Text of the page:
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Disasters & Extreme WeatherGlobal Warming

Who Gets the Blame for the Queensland Floods?

Residents of Queensland’s flood hit communities have been returning to their homes to find devastation, and to begin the long process of cleaning and rebuilding. At least 31 have died, with an additional 40 currently listed as missing. Already there are claims of governmental mismanagement, and blame is being heavily laid at the feet of a strong La Nina and climate change.

But in a country which is known the world over for being a hell-trap to live in, with natural disasters being broadcast across the world news at least once a year, where does the blame actually lie?

A new study published in the journal Environmental Hazards, authored by Macquarie University’s John McAneney and Kevin Roche, who also work with Risk Frontiers, an independent research centre at Macquarie University which is devoted to the understanding and pricing of catastrophe risks for the insurance and emergency management sectors, show that the cost of natural disasters should be laid at the feet of societal changes rather than climate change.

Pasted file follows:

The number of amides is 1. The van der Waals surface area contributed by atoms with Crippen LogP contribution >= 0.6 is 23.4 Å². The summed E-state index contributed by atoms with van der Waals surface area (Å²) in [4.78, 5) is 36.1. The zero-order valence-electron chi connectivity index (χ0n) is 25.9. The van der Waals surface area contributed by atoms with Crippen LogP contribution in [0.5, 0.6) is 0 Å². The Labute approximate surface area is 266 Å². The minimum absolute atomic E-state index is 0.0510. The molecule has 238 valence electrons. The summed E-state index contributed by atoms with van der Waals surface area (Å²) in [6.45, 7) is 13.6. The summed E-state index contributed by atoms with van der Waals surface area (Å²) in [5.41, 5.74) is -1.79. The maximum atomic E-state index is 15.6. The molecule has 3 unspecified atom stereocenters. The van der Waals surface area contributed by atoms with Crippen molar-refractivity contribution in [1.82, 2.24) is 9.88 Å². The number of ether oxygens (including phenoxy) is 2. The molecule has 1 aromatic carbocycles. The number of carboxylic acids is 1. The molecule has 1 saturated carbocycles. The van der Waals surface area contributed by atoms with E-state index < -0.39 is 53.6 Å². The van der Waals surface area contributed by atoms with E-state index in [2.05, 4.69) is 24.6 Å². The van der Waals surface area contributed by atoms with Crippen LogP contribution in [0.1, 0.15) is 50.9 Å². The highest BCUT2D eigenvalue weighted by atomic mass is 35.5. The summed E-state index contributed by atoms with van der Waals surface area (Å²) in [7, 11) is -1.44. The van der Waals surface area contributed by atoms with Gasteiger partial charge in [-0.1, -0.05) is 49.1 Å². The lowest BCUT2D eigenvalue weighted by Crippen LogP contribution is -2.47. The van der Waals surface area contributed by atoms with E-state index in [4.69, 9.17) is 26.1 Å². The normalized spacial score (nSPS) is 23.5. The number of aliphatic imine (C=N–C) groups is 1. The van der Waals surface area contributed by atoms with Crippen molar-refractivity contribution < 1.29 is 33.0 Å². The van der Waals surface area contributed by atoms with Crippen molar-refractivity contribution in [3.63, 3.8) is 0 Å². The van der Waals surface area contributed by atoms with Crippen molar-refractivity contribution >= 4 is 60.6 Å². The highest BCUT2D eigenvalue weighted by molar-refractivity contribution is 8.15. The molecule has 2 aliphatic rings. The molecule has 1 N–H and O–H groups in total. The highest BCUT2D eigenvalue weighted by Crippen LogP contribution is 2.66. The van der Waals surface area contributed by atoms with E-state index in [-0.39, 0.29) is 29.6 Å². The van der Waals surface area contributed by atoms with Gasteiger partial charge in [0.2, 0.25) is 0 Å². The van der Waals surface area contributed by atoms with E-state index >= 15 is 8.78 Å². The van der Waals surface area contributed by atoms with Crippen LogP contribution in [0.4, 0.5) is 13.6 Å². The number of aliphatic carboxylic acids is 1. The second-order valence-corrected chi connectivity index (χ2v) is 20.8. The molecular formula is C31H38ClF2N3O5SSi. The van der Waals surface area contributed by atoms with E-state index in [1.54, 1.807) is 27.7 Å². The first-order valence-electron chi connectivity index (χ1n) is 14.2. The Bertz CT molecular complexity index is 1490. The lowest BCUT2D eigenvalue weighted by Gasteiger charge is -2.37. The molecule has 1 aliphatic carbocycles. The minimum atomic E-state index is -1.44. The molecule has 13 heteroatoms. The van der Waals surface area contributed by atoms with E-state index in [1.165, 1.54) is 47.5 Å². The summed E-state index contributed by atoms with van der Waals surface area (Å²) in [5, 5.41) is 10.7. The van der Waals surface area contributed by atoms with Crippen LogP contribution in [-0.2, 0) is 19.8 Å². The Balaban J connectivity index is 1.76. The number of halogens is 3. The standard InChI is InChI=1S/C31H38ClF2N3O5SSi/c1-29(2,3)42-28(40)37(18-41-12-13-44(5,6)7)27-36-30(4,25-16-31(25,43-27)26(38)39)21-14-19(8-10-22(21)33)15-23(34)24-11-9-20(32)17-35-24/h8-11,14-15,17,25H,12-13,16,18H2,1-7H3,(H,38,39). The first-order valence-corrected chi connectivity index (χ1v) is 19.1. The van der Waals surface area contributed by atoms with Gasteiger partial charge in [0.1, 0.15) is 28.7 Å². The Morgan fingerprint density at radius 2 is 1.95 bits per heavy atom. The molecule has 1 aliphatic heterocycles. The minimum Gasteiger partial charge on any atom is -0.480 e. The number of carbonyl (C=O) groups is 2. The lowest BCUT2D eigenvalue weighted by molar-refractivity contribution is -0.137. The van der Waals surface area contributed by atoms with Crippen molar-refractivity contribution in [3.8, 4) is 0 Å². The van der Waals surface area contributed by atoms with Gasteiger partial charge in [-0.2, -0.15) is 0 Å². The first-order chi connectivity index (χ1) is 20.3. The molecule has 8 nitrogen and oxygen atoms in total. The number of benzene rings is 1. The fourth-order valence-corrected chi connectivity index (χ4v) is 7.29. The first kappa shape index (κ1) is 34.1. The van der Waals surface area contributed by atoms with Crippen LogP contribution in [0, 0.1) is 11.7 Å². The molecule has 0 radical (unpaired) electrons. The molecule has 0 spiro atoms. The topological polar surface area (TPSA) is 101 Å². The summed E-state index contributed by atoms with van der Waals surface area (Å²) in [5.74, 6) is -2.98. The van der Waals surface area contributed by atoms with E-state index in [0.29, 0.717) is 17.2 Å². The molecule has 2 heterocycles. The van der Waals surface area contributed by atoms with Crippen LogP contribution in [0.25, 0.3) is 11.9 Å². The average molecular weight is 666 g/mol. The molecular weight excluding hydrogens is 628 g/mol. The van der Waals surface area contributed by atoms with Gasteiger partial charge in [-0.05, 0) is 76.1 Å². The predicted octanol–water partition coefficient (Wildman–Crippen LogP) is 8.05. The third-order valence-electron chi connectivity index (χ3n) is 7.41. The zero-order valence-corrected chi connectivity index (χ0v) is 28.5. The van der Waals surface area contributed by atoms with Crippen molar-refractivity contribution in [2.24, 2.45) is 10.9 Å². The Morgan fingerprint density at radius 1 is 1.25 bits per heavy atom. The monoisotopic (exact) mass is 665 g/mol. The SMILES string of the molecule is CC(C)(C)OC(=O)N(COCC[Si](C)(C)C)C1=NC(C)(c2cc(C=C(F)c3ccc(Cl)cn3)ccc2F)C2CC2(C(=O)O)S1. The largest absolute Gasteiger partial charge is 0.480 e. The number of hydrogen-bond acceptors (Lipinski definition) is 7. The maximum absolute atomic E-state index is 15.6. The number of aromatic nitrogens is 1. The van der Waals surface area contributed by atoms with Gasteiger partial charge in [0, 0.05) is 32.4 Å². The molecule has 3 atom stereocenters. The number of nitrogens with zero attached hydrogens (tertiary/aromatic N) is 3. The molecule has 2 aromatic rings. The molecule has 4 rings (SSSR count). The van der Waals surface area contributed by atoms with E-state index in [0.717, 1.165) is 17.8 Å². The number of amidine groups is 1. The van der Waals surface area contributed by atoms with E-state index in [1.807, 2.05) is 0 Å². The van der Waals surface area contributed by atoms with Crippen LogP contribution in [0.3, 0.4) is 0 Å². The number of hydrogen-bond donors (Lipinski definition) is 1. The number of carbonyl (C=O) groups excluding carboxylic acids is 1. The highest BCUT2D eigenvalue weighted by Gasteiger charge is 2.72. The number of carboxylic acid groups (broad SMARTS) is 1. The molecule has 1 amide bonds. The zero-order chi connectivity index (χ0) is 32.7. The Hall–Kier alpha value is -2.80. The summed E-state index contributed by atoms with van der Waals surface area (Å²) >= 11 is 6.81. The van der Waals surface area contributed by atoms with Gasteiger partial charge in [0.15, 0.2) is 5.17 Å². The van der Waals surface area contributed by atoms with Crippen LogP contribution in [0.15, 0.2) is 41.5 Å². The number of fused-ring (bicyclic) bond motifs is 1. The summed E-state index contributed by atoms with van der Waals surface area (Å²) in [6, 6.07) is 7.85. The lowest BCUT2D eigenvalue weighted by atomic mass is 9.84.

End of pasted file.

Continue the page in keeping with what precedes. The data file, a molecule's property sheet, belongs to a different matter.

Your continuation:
The recent flooding which inundated Queensland saw levels very similar to floods which took place in 1974, but the cost was significantly more this time around. If the two floods were similar, then we can’t lay the blame solely on climate change, which leaves us looking for someone else to blame.

Or something else.

McAneney and Roche looked at 22 separate peer-reviewed studies of weather-related natural disasters to find that the increasing costs as a result of natural disasters is not solely representative of an increase in natural disasters across the globe, but rather the increase in population, wealth, and inflation.

The 2009 Black Saturday Fires which took the lives of 173 Victorians has often been blamed on increasing temperatures, and while the fire may or may not be the result of climate change, the lives and property lost cannot be solely attributed to the same cause. People have been moving into bush areas with increasing frequency over the past several decades, wanting to escape city life and enjoy the scenic beauty of Australia’s bushlands. Is it any wonder that the costs from Black Saturday were higher than they would have been in the 70s?

In 1974 Brisbane and its surrounding suburbs were much less densely populated than they are today. And, situated on a flood plain, the threat of floods has seen many mortgages require flood insurance. In 1841 and 1893 floods ripped through the region, with waters topping 8.35 metres, a total 3.9 metres higher than the 2011 peak.

The authors of the paper do not deny that climate change is taking place, nor that it is increasing the frequency of natural disasters, they only point out that the cost of these disasters cannot be solely laid at the feet of climate change when people and governments fail to acknowledge the potential dangers of areas being inundated with population growth and urban expansion.

Source: Macquarie University
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